Caught in the Current: A Self-Study of State-Mandated Compliance in a Teacher Education Program
by John Kornfeld, Karen Grady, Perry M. Marker & Martha Rapp Ruddell — 2007
Background/Context: The nationwide preoccupation with accountability continues to grow, with teacher credentialing programs facing growing scrutiny through state-mandated accountability systems. In response to Senate Bill 2042 passed by the California state legislature in 1998, the California Commission for Teacher Credentialing (CCTC) established new standards to which all credentialing institutions in the state must comply.
Implementing credential programs aligned to the new standards could have an enormous impact on teacher education in California. The way we use language in particular contexts not only represents perspectives, but creates them as well. Therefore, California’s new teacher education standards, replete their highly prescriptive language, could conceivably result in a new standardization of the way teacher educators conceptualize and implement programs throughout the state.
Focus of Study: The authors examine the impact of California's state-mandated revision of teacher education programs on their department's—as well as on individual faculty members'—approach to teacher education. They explore the extent to which faculty were able to uphold their department's ideals of a progressive, learner-centered teacher education program—in spite of the state’s stringent new requirements.
Setting: The research took place in the secondary teacher education department at a California State University.
Participants: The participants were all ten full-time faculty members in the department at the time of the program revision.
Research Design: In this qualitative self-study, the authors conducted and analyzed interviews with department members, and analyzed discussions in department meetings, program documents, and conversations (formal and informal) among the authors themselves. Drawing from critical discourse theory, the authors investigate the ways that the discursive practices in state regulations governing teacher education variously positioned members of the department, making particular teacher educator subjectivities available, and examine how faculty members both adopted and resisted these subjectivities as the department developed and implemented the new state-required program.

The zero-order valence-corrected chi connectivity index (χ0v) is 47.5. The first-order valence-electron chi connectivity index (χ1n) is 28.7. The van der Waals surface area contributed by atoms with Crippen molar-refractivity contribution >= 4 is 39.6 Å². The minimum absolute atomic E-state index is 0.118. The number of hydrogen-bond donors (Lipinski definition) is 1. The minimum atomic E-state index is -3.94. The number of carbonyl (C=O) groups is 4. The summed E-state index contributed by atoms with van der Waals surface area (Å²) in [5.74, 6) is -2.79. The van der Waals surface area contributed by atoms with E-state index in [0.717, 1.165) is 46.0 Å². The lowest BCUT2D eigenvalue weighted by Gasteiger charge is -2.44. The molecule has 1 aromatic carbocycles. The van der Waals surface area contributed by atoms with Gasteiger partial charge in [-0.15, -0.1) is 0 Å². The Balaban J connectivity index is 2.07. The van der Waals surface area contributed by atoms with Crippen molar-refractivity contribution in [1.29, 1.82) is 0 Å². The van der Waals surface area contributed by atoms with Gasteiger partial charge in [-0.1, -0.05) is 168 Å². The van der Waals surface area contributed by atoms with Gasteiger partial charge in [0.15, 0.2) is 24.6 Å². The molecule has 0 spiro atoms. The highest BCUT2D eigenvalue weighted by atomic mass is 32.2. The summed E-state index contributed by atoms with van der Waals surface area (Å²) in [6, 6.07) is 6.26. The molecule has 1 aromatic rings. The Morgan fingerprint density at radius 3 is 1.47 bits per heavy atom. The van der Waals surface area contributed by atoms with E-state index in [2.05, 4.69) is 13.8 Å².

Findings: In spite of claims by faculty that the standardization process had little impact on their approach to teaching, the authors' analysis of interview and conversational data and documents suggests otherwise. Faculty members' increased use of technocratic language and terminology reflecting compliance with the new state standards reveals a substantive shift in the ways they think about what they do.
Conclusions: The authors argue that no one should assume he or she is immune to the effects of top-down standardization; but they note that this type of self-study process can enable faculty to realign their actions with their beliefs, to regain control of their discourse and of their identities as a teacher educators.
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